Thursday, May 24, 2018
Sports

Who will be the next Bucs head coach?

The Bucs don't appear to be wasting any time in their search for Greg Schiano's replacement, contacting former Bears coach and Bucs assistant Lovie Smith, widely considered to be the frontrunner for the job.

Schiano and general manager Mark Dominik were fired Monday, forcing the Glazer family, the team owners, to embark on their third coaching search in less than five years.

It appears Smith will be at or near the top of their candidate list.

Smith, 55, was linebackers coach under Tony Dungy in Tampa Bay from 1996-2000 before spending nine seasons as the Bears head coach (2004-12). He racked up four 10-win seasons in Chicago and reached the Super Bowl in the 2006 season, when he lost to Dungy's Colts.

He was fired after going 10-6 in 2012 and spent last year out of football.

Smith is likely to receive calls from several teams — he reportedly already interviewed for the Houston Texans job, though current Penn State coach Bill O'Brien is reportedly close to signing a deal there.

Even so, Smith is believed to have interest in a return to Tampa Bay.

There has been speculation about who Smith might add to his staff, with multiple outlets reporting Smith has lined up former California coach Jeff Tedford as offensive coordinator. Tedford coached six quarterbacks at Fresno State, Oregon and Cal who became first-round NFL draft picks — Trent Dilfer and Aaron Rodgers (who both went on to win Super Bowls), Joey Harrington, Akili Smith, David Carr and Kyle Boller.

The team likely will consider other candidates too. Here are some others being mentioned:

Bill O'Brien,

Penn State coach: The 44-year-old spent five seasons under Bill Belichick from 2007-11 and has been head coach at Penn State. He's been strongly linked to the Texans' opening and is widely expected to leave the Nittany Lions to return to the NFL.

Ken Whisenhunt

Chargers offensive coordinator: Whisenhunt coached the Cardinals from 2007-12, leading the franchise to the Super Bowl and two playoff appearances. The 51-year-old was also the offensive coordinator for the Steelers during their Super Bowl winning season in 2005. He has also been linked to the Browns' opening.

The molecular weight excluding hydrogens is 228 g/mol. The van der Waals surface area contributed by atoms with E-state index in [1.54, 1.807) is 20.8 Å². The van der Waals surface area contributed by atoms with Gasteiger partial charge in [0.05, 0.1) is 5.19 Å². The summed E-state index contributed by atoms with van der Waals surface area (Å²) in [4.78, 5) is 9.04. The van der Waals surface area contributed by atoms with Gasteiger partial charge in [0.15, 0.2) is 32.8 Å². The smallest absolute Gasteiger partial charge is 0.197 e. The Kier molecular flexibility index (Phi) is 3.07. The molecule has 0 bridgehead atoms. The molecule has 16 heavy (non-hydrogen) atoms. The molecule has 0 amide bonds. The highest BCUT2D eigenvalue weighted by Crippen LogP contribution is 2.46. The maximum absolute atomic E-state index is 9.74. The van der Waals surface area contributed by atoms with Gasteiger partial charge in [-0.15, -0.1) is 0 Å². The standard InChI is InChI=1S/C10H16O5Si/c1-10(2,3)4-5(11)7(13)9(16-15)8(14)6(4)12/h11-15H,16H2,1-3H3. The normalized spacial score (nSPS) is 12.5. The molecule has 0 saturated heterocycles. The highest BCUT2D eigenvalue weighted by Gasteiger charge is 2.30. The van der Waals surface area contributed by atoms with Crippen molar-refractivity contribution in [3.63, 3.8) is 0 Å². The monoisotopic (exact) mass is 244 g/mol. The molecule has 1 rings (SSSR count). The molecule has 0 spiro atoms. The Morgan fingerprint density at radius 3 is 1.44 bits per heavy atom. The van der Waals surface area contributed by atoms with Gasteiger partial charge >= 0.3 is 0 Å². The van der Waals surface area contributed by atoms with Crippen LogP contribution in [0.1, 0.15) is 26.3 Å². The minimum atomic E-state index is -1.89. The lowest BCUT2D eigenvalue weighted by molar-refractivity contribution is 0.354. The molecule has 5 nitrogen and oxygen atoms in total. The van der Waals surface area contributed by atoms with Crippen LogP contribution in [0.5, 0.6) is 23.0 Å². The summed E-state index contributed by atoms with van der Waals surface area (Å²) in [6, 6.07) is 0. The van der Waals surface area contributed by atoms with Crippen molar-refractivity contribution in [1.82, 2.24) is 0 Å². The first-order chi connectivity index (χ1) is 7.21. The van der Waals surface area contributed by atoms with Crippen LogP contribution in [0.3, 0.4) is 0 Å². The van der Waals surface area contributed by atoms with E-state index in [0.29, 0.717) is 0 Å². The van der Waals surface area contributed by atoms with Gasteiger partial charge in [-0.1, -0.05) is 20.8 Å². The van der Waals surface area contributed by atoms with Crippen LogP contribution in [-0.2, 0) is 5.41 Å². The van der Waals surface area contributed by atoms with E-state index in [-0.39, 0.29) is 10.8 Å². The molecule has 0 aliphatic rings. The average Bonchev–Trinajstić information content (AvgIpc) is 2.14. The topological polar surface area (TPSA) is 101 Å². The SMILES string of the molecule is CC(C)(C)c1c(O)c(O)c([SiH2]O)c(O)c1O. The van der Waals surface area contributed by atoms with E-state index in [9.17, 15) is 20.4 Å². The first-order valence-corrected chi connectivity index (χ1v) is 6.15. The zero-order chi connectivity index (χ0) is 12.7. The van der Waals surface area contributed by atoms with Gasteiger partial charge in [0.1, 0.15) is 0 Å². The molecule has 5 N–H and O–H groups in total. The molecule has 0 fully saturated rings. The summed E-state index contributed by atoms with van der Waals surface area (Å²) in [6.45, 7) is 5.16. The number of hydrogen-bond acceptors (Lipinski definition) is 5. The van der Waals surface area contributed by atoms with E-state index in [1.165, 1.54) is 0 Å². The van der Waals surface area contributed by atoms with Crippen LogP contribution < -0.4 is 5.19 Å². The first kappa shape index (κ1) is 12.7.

Mike Zimmer

Bengals defensive coordinator: Zimmer, 55, is a hot name, with his Bengals once again one of the top defenses. He reportedly had interviewed for five head coaching jobs in his career, including with the Bucs two years ago. He has no head coaching experience, but also was defensive coordinator for Falcons (2007) and Cowboys (2000-06).

Gary Kubiak

Former Texans coach: An 11-game losing streak cost Kubiak his job this year, as he was fired with three games left in his eighth season in Houston. Kubiak, 52, led the Texans to their first two playoff berths, amassing a 61-64 record overall. Kubiak also won two Super Bowls as an offensive coordinator under Mike Shanahan in Denver.

Rob Chudzinski

Former Browns coach: Fired by the Browns on Monday after one season (4-12), Chudzinski was interviewed by the Bucs two years ago for the head coach opening. Chudzinski, 45, a former Miami Hurricanes assistant, has been the offensive coordinator in Cleveland and, more recently, with the Panthers (2011-12).

Mike Shanahan

Former Broncos and Redskins coach: Fired Monday by the Redskins, Shanahan, 61, is a two-time Super Bowl winning coach with the Broncos and has an intriguing offensive background. Would likely come at a hefty price tag.

Kevin Sumlin

Texas A&M coach: Sumlin, 49, is a rising name in the college ranks, going 19-6 in two seasons with the Aggies. Might be hard to lure him as he was given a six-year contract extension in November worth $5 million a year. Is 54-23 as college coach, 3-1 in bowl games.

David Shaw

Stanford coach: Has done an impressive job taking over for Jim Harbaugh, with the former Stanford offensive coordinator leading the Cardinal to back-to-back Pac-12 championships and a 34-6 overall record in three seasons. Shaw, 41, told Sports Illustrated on Monday he "has no desire to pursue another job," but that doesn't mean NFL teams won't come calling.

     
     
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